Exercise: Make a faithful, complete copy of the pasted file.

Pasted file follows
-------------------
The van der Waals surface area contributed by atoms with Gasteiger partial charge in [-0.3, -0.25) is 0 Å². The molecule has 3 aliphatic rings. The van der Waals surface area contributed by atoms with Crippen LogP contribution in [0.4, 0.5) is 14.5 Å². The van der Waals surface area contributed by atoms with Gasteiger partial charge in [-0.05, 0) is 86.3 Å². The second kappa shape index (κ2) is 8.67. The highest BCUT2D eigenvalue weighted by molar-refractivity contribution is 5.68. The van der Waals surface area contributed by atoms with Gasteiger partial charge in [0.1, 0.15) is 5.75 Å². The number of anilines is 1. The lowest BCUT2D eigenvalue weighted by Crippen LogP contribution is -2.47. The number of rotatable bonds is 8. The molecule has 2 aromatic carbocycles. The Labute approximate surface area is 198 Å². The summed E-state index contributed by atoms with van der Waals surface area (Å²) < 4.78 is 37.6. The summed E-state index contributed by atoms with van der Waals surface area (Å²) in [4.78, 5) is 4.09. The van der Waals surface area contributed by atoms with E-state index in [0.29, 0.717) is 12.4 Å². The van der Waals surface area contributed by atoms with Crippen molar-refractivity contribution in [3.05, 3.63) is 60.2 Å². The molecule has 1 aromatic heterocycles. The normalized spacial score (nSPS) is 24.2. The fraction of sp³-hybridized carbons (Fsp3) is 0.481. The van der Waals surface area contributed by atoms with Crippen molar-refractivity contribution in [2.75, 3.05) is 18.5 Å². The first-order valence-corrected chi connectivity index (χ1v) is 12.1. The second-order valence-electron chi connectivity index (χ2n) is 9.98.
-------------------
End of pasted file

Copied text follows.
The van der Waals surface area contributed by atoms with Gasteiger partial charge in [-0.3, -0.25) is 0 Å². The molecule has 3 aliphatic rings. The van der Waals surface area contributed by atoms with Crippen LogP contribution in [0.4, 0.5) is 14.5 Å². The van der Waals surface area contributed by atoms with Gasteiger partial charge in [-0.05, 0) is 86.3 Å². The second kappa shape index (κ2) is 8.67. The highest BCUT2D eigenvalue weighted by molar-refractivity contribution is 5.68. The van der Waals surface area contributed by atoms with Gasteiger partial charge in [0.1, 0.15) is 5.75 Å². The number of anilines is 1. The lowest BCUT2D eigenvalue weighted by Crippen LogP contribution is -2.47. The number of rotatable bonds is 8. The molecule has 2 aromatic carbocycles. The Labute approximate surface area is 198 Å². The summed E-state index contributed by atoms with van der Waals surface area (Å²) < 4.78 is 37.6. The summed E-state index contributed by atoms with van der Waals surface area (Å²) in [4.78, 5) is 4.09. The van der Waals surface area contributed by atoms with E-state index in [0.29, 0.717) is 12.4 Å². The van der Waals surface area contributed by atoms with Crippen molar-refractivity contribution in [3.05, 3.63) is 60.2 Å². The molecule has 1 aromatic heterocycles. The normalized spacial score (nSPS) is 24.2. The fraction of sp³-hybridized carbons (Fsp3) is 0.481. The van der Waals surface area contributed by atoms with Crippen molar-refractivity contribution in [2.75, 3.05) is 18.5 Å². The first-order valence-corrected chi connectivity index (χ1v) is 12.1. The second-order valence-electron chi connectivity index (χ2n) is 9.98.